December 24, 2009

Merry Merry

I wish everyone a
and bounteous holiday season.

December 23, 2009

Festive Agriculture

Here are some holiday greetings from my models out in the fields: agricultural machinery; from buckets looking like baubles to red tape, the color and light are full of cheer (when looked at with an abstract eye).

December 22, 2009

The Bauhaus

Laszlo Moholy-Nagy, A XI, 1923, oil on canvas, 52 x 45

Between the world wars, there was a grand experiment in art making and teaching in Germany: the Bauhaus, established to bring a new unity to the many facets of art and design. Artists were encouraged to move from one medium to another, using modernist ideas of design: clarity, and simple form that was highly functional rather than decorative. The Museum of Modern Art has mounted a fantastic show, a generous overview of many stunning objects––some of which are very familiar, such as the Breuer chairs––produced at the school; they've titled the show Bauhaus 1919-1933: Workshops for Modernity. (the website is chock full of images, if you'd like to see more.)

A strong feeling I had while walking through the show was amazement at the powerful utopian vision that drove the school, a belief that art should be a part of everyday life through good design. Painting, generally seen as a "high art" didn't have a workshop devoted to it till 1927, called "Free Painting". So, artists such as Moholy-Nagy didn't confine themselves to painting; I was actually surprised to see the beautiful Moholy-Nagy paintings, masterworks of balanced design and subtle color harmonies, having thought of him as a photographer.

Josef Albers, Grid Picture in Green, 1921, glass, iron and copper wire, 13 x 12 inches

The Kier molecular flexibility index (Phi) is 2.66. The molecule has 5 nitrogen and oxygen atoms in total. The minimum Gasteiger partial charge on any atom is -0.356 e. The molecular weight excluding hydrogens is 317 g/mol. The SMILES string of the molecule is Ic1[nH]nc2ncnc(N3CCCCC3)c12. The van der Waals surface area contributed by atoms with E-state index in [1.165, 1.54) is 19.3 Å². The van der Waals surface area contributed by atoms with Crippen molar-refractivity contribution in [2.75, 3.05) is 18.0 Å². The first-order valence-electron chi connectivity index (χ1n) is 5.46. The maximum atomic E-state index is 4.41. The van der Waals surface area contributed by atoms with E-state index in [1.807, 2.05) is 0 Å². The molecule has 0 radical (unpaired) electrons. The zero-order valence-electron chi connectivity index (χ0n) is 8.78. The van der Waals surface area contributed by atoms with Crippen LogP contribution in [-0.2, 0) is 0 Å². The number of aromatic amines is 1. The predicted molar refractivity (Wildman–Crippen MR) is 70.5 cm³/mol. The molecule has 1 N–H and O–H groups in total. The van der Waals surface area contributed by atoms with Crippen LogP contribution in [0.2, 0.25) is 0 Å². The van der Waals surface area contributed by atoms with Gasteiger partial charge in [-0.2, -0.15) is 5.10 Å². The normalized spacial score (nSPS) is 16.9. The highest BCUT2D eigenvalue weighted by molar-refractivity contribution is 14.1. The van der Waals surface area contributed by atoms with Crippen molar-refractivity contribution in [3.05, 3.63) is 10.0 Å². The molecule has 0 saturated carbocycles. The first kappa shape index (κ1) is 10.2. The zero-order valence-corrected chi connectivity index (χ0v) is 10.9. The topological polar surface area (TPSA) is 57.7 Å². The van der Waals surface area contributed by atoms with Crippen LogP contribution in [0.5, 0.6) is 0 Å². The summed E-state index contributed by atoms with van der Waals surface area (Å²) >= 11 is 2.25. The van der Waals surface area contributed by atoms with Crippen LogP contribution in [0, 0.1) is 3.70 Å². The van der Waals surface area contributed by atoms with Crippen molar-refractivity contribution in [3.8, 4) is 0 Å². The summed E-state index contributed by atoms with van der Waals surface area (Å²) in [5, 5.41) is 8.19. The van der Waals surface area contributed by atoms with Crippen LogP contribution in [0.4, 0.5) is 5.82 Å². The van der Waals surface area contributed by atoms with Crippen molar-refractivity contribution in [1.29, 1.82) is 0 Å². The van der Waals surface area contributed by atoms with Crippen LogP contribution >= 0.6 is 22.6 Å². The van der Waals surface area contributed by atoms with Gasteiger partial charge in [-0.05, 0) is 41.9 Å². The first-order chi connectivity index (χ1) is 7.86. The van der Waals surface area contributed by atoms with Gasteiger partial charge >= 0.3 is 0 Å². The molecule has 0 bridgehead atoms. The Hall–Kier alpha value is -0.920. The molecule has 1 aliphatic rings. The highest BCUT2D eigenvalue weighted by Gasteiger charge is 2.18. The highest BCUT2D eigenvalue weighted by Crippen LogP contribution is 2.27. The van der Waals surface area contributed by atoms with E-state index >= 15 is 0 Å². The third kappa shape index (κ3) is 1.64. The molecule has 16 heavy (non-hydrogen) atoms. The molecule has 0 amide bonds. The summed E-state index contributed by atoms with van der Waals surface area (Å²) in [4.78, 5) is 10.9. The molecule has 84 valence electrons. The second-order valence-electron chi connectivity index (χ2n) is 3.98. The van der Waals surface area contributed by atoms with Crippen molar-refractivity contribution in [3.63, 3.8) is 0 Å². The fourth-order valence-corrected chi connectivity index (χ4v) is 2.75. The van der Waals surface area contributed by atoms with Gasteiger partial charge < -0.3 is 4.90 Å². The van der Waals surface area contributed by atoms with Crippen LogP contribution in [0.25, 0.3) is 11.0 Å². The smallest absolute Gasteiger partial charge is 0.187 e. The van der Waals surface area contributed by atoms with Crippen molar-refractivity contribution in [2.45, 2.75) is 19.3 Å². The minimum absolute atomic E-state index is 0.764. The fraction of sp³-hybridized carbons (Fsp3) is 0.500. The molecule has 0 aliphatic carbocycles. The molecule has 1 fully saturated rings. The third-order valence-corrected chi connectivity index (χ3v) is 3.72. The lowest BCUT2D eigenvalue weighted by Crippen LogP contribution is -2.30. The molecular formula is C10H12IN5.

There was a workshop at the Bauhaus called "glass painting", and Albers became its technical master during the years 1923-25. The glass pieces of Albers in this show pointed to his later intense involvement with color and color theory in his painting. It was a delight to see glass used in such a straightforward abstract manner, so that we can respond to color and light without the complication of narrative.

Marcel Breuer, Glass-fronted Cabinet, 1926, 78 x 66 x 20 inches

Breuer, most famous for his chairs, designed this cabinet that seems to be an abstract painting in three dimensions. The large colored shapes, intersected by the lines of cabinet and shelves, remind me of a Mondrian painting.

Artist Unknown, Wall Hanging, late 1920s, hand woven wool, cotton, and cellophane threads, 27 x 42 inches

Anni Albers, Wall Hanging, 1925, silk, cotton and acetate, 57 x 36 inches

The weaving workshop at the Bauhaus showed the way to modern tapestry design; everything produced there seems vividly modern, with lively geometries inventively created from simple shapes.